3. The whole case, therefore, is open to the Court when hearing a reference under Section 307, Criminal Procedure Code, and in dealing with the reference, the Court exercises all the powers which it exercises on an appeal. But it would not have the power, if it were an appeal, of dealing with the case by altering or reversing the finding, sentence or order passed by a Court of competent jurisdiction for want of or any irregularity in any sanction required by Section 195, Criminal Procedure Code, unless such want or irregularity had occasioned a failure of justice, and it would appear to follow that it is not competent to this Court to take any action in consequence of a want of sanction which would take the form of an order quashing the whole of the proceedings and directing a re-trial since we do not think that any failure of justice has been occasioned. Such being the case, I think that we are entitled, although Section 537, Criminal Procedure Code, does not directly apply to a reference under Section 307, to hold that the fact that there was a want of necessary sanction before the prosecution was instituted is no ground for our declining to interfere in this reference.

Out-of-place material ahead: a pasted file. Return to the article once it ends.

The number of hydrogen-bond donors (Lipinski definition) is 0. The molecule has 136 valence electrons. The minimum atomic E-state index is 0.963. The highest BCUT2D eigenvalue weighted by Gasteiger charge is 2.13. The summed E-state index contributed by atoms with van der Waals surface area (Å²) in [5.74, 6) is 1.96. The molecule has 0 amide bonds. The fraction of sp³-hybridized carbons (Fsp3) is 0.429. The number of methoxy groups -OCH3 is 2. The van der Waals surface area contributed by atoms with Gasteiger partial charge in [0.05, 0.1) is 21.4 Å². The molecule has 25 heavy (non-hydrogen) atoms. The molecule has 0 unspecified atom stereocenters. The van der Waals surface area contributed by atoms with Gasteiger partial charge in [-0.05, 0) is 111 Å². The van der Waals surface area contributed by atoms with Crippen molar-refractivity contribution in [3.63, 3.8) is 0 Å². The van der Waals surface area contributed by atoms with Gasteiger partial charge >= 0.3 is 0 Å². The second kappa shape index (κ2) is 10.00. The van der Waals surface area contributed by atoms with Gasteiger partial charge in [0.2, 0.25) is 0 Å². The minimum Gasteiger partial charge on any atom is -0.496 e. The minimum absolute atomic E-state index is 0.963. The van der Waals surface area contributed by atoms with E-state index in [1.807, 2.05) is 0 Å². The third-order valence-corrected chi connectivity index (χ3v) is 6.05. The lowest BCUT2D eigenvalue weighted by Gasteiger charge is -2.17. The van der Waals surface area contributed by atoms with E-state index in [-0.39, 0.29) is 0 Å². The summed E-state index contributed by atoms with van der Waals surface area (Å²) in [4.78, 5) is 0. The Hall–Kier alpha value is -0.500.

4. [His Lordship after discussing the evidence concluded:-] I agree, therefore, with the Sessions Judge that the accused must be convicted under Section 467, read with Section 109, Indian Penal Code. The first accused is sentenced to two years' rigorous imprisonment and the second accused, considering his age, to six months' simple imprisonment.
5. I agree. I have nothing to add as regards the merits of the case.
6. I desire to deal briefly with the point of law which has been raised for the first time in this reference on behalf of the accused. The point is that as the will was produced in a civil suit, and as no sanction was obtained as required by Section 195, Criminal Procedure Code, the Court could not take cognizance of his offence. Admittedly this point was not raised either before the Committing Magistrate or before the trial Court, and the whole question is whether it is open to us to give effect to it at this stage, when the case is before us on reference under Section 307, Criminal Procedure Code.